icon bookmark-bicon bookmarkicon cameraicon checkicon chevron downicon chevron lefticon chevron righticon chevron upicon closeicon v-compressicon downloadicon editicon v-expandicon fbicon fileicon filtericon flag ruicon full chevron downicon full chevron lefticon full chevron righticon full chevron upicon gpicon insicon mailicon moveicon-musicicon mutedicon nomutedicon okicon v-pauseicon v-playicon searchicon shareicon sign inicon sign upicon stepbackicon stepforicon swipe downicon tagicon tagsicon tgicon trashicon twicon vkicon yticon wticon fm
14 Aug, 2013 02:10

New Mexico Court: Non-English speakers may serve as jurors

New Mexico Court: Non-English speakers may serve as jurors

The New Mexico Supreme Court has determined that non-English speaking residents of the heavily Hispanic state have the right to serve on juries, even if it is difficult for them to comprehend much of the court proceedings.

The court ruled unanimously Monday to uphold the conviction of Michael Anthony Samora, an Alberquerque man who appealed his conviction for the 2004 murder of his girlfriend and other crimes, including armed robbery and a stabbing. Samora argued that his verdict should be re-considered because a Bernalillo County judge excused a Spanish-speaking juror who could not understand English. 

The Supreme Court agreed with the appeal but upheld Samora’s conviction, saying his attorney should have objected to the excusal during the initial trial, according to the Associated Press.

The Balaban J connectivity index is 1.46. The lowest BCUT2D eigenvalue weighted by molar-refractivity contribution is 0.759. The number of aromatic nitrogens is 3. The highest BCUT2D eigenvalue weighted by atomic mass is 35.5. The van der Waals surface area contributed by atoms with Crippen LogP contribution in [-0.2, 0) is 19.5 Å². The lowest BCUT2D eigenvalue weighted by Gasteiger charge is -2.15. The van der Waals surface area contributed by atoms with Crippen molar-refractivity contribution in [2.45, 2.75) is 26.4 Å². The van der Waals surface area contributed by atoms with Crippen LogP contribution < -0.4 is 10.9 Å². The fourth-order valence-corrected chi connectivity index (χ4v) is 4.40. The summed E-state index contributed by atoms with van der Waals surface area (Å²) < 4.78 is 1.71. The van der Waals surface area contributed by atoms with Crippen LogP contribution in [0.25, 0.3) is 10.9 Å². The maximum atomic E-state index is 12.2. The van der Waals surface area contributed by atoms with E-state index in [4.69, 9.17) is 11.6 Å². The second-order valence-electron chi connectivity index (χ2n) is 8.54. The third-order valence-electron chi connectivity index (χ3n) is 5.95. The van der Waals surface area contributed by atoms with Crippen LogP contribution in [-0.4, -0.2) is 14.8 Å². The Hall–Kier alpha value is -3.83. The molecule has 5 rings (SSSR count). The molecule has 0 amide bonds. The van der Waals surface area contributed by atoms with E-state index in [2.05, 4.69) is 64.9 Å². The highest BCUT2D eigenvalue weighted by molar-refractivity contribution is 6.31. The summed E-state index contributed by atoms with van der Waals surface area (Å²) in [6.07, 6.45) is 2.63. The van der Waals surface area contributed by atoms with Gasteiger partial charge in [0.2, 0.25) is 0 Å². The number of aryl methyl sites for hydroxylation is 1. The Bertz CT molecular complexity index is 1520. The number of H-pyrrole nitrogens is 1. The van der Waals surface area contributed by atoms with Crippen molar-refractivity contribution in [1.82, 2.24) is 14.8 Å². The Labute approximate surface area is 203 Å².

Monday’s ruling said by dismissing the Spanish-speaking juror Samora's trial judge violated a state constitutional provision saying a citizen’s right to vote, hold public office, and serve on a jury may not be restricted “on account of religion, race, language or color, or inability to speak, read or write the English or Spanish languages…”

The decision went on to advise New Mexico trial judges and lawyers that they “have a shared responsibility to make every reasonable effort to protect the right of our non-English speaking citizens to serve on New Mexico juries.” 

The Bernalillo County judge told the prospective juror that a translator would be provided if he was chosen to oversee the trial. Still, the man was dismissed after acknowledging he was unable to understand much of what was being discussed. 

Previous rulings granted judges the power to delay the start of trial if a translator can be found within a reasonable amount of time. 

University of Houston law professor Michal Olivas told the AP that New Mexico courts are required to provide translators for non-English speakers. He said translators are usually on hand for jurors who only speak Native American Indian languages. 

Demographically, New Mexico is the most Hispanic of the United States. Nearly half of the population is Latino with Governor Susana Martinez, the first Latina governor elected in America, regularly addressing citizens in Spanish.